Roger Marolt: Roger This
The Aspen Times
Aspen, CO Colorado
It isn’t fair that the Aspen public schools are so great. I can’t believe the high-quality, all-encompassing educational experience we have created for our children each and every time I visit the campus on Maroon Creek Road, which is quite often since I have a child in each of the three schools. I am not complaining that I spend a lot of time dropping off science fair projects, shuttling all assortments of gear for experiential education trips, and scheduling my social life around athletic and cultural events there. It is a blessing, and I know it.
If you will pardon me once again for having grown up here, I have witnessed from the perspective of a student and parent how a school system that was fabulous from my first remembrances of it in the ’70s grew to be even better today. Aspen has never been a community complacent about things dear to it.
Perhaps one of the more remarkable things about the sustaining of high educational standards in Aspen has been that it wasn’t done to prove that we are superior to other places, an instinct built into the DNA of resort towns constantly competing with each other in the hierarchy of tourist preferences. We didn’t create excellence in learning to attract visitors or bolster real estate values. It happened because we recognized incredible opportunities to do things for our children here that can’t be replicated anywhere else. As haughty as this sounds, it is fact.
They say good education comes at a price. This is true. In Aspen it has come at a relatively low cost. Our stunningly beautiful, functional, and well-utilized campus is situated in the middle of a state that is ranked 48th in the United States in per capita spending on K-12 education. This is not a recent development, either. We have dropped steadily in spending since 1991, when we were ranked 35th.
Interestingly, this decline in spending occurred during the region’s most prosperous times since the silver boom. But, I’m not here to cry about spilt milk. What I will bawl about is the milk that’s in the jug that is about to be toppled over.
In a nut shell, our district’s annual operating budget is about $15 million, which is a state-mandated $9,386.45 (adjusted slightly for regional cost factors, etc.) for each of our 1,616.3 students ( I pray the .3 is not one of your kids). Of that amount, almost 99 percent is provided through local property taxes, vehicle registrations, etc. So, the state of Colorado is kicking in a measly $158,000 from its education fund to help cover our operating costs.
To the surprise of no one, the state is in terrible fiscal shape. What you might not have known is that they are going to slash all of their funding to us. Big deal, right? It’s only a drop in the milk jug, anyway. Well, not so fast. Pay attention now because it gets a little sticky.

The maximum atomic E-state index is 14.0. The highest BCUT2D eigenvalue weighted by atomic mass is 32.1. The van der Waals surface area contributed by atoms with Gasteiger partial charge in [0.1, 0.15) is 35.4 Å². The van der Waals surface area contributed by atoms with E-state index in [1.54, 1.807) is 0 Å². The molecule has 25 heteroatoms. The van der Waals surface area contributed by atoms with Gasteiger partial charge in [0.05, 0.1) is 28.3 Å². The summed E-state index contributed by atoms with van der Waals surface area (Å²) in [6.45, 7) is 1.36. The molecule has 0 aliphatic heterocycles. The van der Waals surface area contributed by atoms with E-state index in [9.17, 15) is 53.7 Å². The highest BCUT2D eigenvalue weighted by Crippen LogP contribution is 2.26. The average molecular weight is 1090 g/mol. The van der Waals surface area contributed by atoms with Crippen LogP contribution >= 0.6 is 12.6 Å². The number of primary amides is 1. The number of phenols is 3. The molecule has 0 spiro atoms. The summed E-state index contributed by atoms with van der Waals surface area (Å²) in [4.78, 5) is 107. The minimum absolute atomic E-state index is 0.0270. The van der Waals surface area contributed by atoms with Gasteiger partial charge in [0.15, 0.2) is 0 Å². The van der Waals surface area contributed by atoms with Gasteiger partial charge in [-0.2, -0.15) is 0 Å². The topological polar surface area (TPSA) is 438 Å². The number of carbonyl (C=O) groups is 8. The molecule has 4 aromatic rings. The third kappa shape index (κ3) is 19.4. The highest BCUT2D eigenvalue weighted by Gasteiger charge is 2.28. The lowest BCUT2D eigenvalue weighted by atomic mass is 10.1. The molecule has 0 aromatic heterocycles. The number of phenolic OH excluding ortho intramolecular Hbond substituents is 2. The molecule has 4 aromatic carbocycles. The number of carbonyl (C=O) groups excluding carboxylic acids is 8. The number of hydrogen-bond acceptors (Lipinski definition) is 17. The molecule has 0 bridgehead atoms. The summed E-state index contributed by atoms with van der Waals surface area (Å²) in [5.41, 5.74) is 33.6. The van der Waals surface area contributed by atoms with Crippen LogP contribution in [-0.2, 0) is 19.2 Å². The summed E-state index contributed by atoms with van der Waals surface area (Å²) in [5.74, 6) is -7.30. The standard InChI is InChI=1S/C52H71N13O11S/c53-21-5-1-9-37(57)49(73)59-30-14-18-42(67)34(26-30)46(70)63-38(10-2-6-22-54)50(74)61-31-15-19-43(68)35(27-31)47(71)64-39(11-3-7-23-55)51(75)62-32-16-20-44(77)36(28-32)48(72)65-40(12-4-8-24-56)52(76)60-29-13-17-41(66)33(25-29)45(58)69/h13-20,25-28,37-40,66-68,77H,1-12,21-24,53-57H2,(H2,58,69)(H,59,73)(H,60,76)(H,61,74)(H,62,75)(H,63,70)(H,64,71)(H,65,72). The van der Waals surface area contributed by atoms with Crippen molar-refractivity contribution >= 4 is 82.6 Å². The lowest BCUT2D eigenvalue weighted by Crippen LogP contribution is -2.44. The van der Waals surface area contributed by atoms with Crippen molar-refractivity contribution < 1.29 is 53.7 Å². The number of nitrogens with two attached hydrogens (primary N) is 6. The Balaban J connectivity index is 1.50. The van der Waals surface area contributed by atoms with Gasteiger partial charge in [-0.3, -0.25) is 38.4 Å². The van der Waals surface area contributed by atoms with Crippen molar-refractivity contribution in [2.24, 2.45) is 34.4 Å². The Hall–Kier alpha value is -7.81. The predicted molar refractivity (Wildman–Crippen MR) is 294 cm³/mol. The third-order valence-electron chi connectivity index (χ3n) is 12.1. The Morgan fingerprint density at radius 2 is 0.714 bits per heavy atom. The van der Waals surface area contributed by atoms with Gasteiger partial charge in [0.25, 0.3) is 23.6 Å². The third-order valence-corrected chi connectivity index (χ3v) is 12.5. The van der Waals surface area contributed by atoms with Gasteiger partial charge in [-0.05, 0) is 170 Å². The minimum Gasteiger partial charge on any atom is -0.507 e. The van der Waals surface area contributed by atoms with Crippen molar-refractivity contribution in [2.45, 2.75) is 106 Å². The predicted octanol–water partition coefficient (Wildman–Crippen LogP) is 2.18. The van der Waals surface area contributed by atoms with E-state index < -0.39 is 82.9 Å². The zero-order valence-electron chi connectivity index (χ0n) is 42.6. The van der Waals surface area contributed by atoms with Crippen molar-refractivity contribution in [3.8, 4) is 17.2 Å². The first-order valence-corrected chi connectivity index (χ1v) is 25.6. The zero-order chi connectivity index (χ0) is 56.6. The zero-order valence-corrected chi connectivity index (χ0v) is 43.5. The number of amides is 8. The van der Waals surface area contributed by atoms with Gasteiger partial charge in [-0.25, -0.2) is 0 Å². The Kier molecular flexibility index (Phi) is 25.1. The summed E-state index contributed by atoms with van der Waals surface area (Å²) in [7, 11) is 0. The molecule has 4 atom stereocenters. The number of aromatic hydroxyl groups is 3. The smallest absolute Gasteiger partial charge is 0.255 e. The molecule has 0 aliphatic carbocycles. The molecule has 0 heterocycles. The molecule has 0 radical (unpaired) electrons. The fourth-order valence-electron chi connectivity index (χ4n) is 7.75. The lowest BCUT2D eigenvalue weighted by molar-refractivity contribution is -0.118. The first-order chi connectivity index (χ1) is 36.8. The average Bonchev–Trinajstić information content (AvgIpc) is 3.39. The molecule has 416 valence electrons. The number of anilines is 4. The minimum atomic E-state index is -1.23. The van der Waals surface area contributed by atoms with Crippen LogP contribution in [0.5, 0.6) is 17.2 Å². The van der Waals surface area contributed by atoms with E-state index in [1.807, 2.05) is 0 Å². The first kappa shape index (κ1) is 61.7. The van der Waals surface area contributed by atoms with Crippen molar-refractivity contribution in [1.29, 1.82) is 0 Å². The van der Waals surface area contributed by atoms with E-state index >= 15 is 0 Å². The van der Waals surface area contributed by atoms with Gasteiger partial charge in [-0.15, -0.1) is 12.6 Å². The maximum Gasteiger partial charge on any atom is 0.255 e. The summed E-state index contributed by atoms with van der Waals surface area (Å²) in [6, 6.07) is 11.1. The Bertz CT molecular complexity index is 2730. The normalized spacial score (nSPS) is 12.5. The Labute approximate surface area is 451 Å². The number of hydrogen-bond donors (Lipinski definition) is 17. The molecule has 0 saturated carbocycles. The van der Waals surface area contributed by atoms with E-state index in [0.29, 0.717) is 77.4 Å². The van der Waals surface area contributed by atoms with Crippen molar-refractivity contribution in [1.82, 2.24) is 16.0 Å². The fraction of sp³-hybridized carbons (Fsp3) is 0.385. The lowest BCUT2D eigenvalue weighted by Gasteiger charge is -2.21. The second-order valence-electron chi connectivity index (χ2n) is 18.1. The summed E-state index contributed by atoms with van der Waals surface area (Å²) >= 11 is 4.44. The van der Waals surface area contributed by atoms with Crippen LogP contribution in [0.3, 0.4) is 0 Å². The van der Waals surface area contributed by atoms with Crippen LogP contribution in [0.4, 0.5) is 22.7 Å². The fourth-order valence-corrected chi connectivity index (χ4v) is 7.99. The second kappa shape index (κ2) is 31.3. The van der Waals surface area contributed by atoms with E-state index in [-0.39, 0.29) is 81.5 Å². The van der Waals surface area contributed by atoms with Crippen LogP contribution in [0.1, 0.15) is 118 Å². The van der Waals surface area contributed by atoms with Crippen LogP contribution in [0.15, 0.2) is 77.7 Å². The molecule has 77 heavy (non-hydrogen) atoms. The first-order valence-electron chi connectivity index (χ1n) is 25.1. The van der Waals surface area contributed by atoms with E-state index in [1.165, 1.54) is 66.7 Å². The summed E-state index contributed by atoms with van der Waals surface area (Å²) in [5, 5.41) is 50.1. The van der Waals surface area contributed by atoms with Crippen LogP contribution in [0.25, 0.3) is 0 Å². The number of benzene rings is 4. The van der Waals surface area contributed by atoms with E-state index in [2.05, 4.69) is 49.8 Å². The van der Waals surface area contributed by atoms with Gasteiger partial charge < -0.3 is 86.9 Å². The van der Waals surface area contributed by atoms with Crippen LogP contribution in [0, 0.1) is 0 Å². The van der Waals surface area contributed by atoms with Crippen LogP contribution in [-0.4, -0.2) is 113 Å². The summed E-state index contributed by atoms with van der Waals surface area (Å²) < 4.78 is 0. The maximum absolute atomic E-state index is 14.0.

It turns out that the state provides a lot more funding to schools in poorer districts that can’t raise as much through their local property taxes to get up to the $9,386.45 per student equivalent. The cuts to those schools are much greater. The state is in such bad shape economically that it cannot subsidize all schools up to the current per student mandate. As a result, in order to maintain fairness they are considering lowering the cost per student allotment. This turns out to be really unfair to a place like Aspen.
I’ll explain: While the state can only take away the $158,000 that it’s giving us, it has legislative authority to reduce the amount that our district collects from property owners. They don’t take that money and use it for education elsewhere; they simply return it to the taxpayers who paid it. It is plainly one of the stupidest legislative rules ever – we return local money to local taxpayers that have elected to give it to their local schools because the state doesn’t have enough revenue for education. Is there an opening in Logic 101?
The good news for property owners is that your property taxes will be reduced. The bad news is that our schools get hammered. By current estimates for the next school year we could lose anywhere from $600,000 to $1.2 million in funding. If things don’t turn around rapidly, things get worse from there.
I hope that the long run of excellence in our schools is not over and that this is not the beginning of a great decline. I am not a prophet of doom, but it appears inevitable if we take no action. We cannot maintain excellence without money.
Fortunately, there is a loophole in the state’s stranglehold on our district’s finances. They cannot take away money that is given to the schools by gift. The notion of donating money to a public education institution is novel, but its time may have come.
If there was ever a time to actively support your school system financially, that time is now. Aspen Education Foundation (AEF) is a charitable organization whose mission it is to allow us to do this. If you will remember, their last year’s version of May Madness was the revamped local fundraising event that started them off on a new mission to gain widespread community participation in privately funding the things that we feel are most important to us in our schools. I am proud to finally say that “They” are “Us”. This is the best chance I see for “Us” to preserve what has been created in our schools since the Red and Yellow Brick buildings were constructed downtown so many decades ago. I urge you to support AEF at “our” annual event and throughout the year.
It’s all about tradition. It begins in earnest right now.
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For the past five-plus years I have sat in a big chair in a small office on Hyman Avenue watching life in Aspen and the Roaring Fork Valley play out in front of me.